While we are discussing CAP, it worth to mention recent critisism. CAP theorem is meant to be about trade-offs when designing a distributed system. But in a distributed system network partitions is never a trade-off - there is always chance for network partitions in any distributed system.

Source: A Critique of the CAP Theorem, Martin Kleppmann

Martin Kleppmann has written a highly recommended book about distributed systems: Designing Data-Intensive Applications.

As he suggests in his book, CAP Theorem is not something important anymore, there are other more well-definied properties about distributed systems that we should focus on instead.


I am going to add another perspective.

CAP: if partitioning is happening, then the system may be either available or consistent. The million dollar question is what is partitioning?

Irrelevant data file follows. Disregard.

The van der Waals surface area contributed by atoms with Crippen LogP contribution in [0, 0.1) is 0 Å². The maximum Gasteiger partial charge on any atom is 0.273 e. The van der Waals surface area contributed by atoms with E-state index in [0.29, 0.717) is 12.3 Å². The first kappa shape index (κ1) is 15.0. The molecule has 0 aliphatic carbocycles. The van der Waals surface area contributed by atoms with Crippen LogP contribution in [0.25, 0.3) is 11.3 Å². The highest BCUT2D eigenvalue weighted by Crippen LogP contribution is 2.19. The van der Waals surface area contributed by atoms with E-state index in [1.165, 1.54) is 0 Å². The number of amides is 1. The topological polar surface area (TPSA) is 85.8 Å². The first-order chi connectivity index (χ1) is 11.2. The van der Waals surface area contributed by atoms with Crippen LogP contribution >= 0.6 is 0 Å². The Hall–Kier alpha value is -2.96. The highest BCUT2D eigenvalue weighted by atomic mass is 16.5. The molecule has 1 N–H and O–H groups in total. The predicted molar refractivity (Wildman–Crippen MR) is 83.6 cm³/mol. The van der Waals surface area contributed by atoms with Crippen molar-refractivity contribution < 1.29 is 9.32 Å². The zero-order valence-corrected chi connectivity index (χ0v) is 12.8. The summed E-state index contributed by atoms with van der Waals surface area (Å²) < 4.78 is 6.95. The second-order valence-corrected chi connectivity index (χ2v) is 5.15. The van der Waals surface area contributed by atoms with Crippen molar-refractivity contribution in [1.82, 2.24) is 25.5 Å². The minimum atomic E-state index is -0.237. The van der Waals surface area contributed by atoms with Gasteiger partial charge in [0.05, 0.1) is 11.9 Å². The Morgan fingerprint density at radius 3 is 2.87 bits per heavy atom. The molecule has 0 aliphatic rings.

Let's say I have a raft/paxos based system with three nodes. For a new message to be accepted, the message has to be accepted by at least two nodes. In fact, the system tell the customer that the operation succeeded after two nodes are confirmed. The third node will be updated as well, but you need just two to confirm the operation.

Let's say your network became partitioned - two nodes are in partition A and the third node is in partition B.

From CAP point of view, your system as a whole is not partitioned! Since your system as a whole needs two nodes to be available and partition A has them - your system as a whole still available and consistent.

Bottom line - for whatever system you analyze, you have to define what partitioning means.

Your Answer

By clicking “Post Your Answer”, you agree to our terms of service and acknowledge you have read our privacy policy.

Not the answer you're looking for? Browse other questions tagged or ask your own question.